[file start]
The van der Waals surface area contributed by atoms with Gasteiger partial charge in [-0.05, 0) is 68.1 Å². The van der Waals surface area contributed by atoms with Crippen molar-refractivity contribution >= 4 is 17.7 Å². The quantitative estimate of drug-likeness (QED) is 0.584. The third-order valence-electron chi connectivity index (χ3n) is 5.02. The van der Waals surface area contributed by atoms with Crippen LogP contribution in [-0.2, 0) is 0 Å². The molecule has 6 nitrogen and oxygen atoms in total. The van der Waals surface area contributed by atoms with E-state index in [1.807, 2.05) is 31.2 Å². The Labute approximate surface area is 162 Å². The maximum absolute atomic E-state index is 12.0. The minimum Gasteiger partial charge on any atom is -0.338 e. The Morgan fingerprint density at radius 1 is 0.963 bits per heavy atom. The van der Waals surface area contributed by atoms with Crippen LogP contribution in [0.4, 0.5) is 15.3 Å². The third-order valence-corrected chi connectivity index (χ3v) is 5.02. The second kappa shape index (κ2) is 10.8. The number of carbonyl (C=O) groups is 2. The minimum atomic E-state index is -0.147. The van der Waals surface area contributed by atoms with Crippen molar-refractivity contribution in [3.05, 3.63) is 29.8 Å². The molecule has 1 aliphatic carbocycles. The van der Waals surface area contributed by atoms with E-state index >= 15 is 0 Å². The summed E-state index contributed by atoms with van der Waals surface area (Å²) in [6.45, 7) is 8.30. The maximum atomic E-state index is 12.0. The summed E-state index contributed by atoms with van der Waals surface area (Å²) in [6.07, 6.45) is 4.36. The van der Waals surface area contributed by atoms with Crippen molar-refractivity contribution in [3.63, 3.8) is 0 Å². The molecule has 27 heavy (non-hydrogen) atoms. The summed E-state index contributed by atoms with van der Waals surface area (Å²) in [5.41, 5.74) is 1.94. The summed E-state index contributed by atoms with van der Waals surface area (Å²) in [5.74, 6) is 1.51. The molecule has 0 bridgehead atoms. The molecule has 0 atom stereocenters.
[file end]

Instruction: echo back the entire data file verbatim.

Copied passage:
The van der Waals surface area contributed by atoms with Gasteiger partial charge in [-0.05, 0) is 68.1 Å². The van der Waals surface area contributed by atoms with Crippen molar-refractivity contribution >= 4 is 17.7 Å². The quantitative estimate of drug-likeness (QED) is 0.584. The third-order valence-electron chi connectivity index (χ3n) is 5.02. The van der Waals surface area contributed by atoms with Crippen LogP contribution in [-0.2, 0) is 0 Å². The molecule has 6 nitrogen and oxygen atoms in total. The van der Waals surface area contributed by atoms with E-state index in [1.807, 2.05) is 31.2 Å². The Labute approximate surface area is 162 Å². The maximum absolute atomic E-state index is 12.0. The minimum Gasteiger partial charge on any atom is -0.338 e. The Morgan fingerprint density at radius 1 is 0.963 bits per heavy atom. The van der Waals surface area contributed by atoms with Crippen LogP contribution in [0.4, 0.5) is 15.3 Å². The third-order valence-corrected chi connectivity index (χ3v) is 5.02. The second kappa shape index (κ2) is 10.8. The number of carbonyl (C=O) groups is 2. The minimum atomic E-state index is -0.147. The van der Waals surface area contributed by atoms with Crippen molar-refractivity contribution in [3.05, 3.63) is 29.8 Å². The molecule has 1 aliphatic carbocycles. The van der Waals surface area contributed by atoms with E-state index >= 15 is 0 Å². The summed E-state index contributed by atoms with van der Waals surface area (Å²) in [6.45, 7) is 8.30. The maximum atomic E-state index is 12.0. The summed E-state index contributed by atoms with van der Waals surface area (Å²) in [6.07, 6.45) is 4.36. The van der Waals surface area contributed by atoms with Crippen molar-refractivity contribution in [3.63, 3.8) is 0 Å². The molecule has 27 heavy (non-hydrogen) atoms. The summed E-state index contributed by atoms with van der Waals surface area (Å²) in [5.41, 5.74) is 1.94. The summed E-state index contributed by atoms with van der Waals surface area (Å²) in [5.74, 6) is 1.51. The molecule has 0 bridgehead atoms. The molecule has 0 atom stereocenters.